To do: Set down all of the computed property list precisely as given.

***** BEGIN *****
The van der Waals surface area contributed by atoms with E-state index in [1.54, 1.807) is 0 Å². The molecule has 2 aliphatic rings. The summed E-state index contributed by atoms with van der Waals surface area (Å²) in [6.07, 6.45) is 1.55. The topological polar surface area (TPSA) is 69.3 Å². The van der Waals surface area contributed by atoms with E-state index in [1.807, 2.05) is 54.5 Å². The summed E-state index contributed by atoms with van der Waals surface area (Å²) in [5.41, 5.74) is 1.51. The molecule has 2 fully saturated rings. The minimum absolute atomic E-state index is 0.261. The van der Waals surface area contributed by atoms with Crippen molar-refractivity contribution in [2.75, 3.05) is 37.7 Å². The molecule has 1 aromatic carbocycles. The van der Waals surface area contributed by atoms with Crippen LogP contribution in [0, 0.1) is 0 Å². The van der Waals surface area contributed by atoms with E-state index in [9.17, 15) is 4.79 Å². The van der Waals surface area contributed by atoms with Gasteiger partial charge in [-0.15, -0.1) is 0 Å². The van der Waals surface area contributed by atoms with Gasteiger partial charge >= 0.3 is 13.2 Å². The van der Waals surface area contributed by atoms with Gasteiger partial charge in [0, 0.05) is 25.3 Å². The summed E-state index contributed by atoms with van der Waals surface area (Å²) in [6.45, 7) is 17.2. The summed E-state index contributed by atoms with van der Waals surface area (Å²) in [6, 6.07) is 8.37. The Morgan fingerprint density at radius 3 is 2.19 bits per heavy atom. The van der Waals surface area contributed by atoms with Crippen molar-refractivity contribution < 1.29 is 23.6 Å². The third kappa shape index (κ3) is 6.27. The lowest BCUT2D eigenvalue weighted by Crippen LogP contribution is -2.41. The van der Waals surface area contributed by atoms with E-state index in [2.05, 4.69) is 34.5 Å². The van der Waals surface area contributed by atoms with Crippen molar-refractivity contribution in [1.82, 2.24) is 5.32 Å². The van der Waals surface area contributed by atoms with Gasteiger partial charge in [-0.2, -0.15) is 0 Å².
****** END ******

The van der Waals surface area contributed by atoms with E-state index in [1.54, 1.807) is 0 Å². The molecule has 2 aliphatic rings. The summed E-state index contributed by atoms with van der Waals surface area (Å²) in [6.07, 6.45) is 1.55. The topological polar surface area (TPSA) is 69.3 Å². The van der Waals surface area contributed by atoms with E-state index in [1.807, 2.05) is 54.5 Å². The summed E-state index contributed by atoms with van der Waals surface area (Å²) in [5.41, 5.74) is 1.51. The molecule has 2 fully saturated rings. The minimum absolute atomic E-state index is 0.261. The van der Waals surface area contributed by atoms with Crippen molar-refractivity contribution in [2.75, 3.05) is 37.7 Å². The molecule has 1 aromatic carbocycles. The van der Waals surface area contributed by atoms with Crippen LogP contribution in [0, 0.1) is 0 Å². The van der Waals surface area contributed by atoms with E-state index in [9.17, 15) is 4.79 Å². The van der Waals surface area contributed by atoms with Gasteiger partial charge in [-0.15, -0.1) is 0 Å². The van der Waals surface area contributed by atoms with Gasteiger partial charge >= 0.3 is 13.2 Å². The van der Waals surface area contributed by atoms with Gasteiger partial charge in [0, 0.05) is 25.3 Å². The summed E-state index contributed by atoms with van der Waals surface area (Å²) in [6.45, 7) is 17.2. The summed E-state index contributed by atoms with van der Waals surface area (Å²) in [6, 6.07) is 8.37. The Morgan fingerprint density at radius 3 is 2.19 bits per heavy atom. The van der Waals surface area contributed by atoms with Crippen molar-refractivity contribution < 1.29 is 23.6 Å². The third kappa shape index (κ3) is 6.27. The lowest BCUT2D eigenvalue weighted by Crippen LogP contribution is -2.41. The van der Waals surface area contributed by atoms with E-state index in [2.05, 4.69) is 34.5 Å². The van der Waals surface area contributed by atoms with Crippen molar-refractivity contribution in [1.82, 2.24) is 5.32 Å². The van der Waals surface area contributed by atoms with Gasteiger partial charge in [-0.2, -0.15) is 0 Å².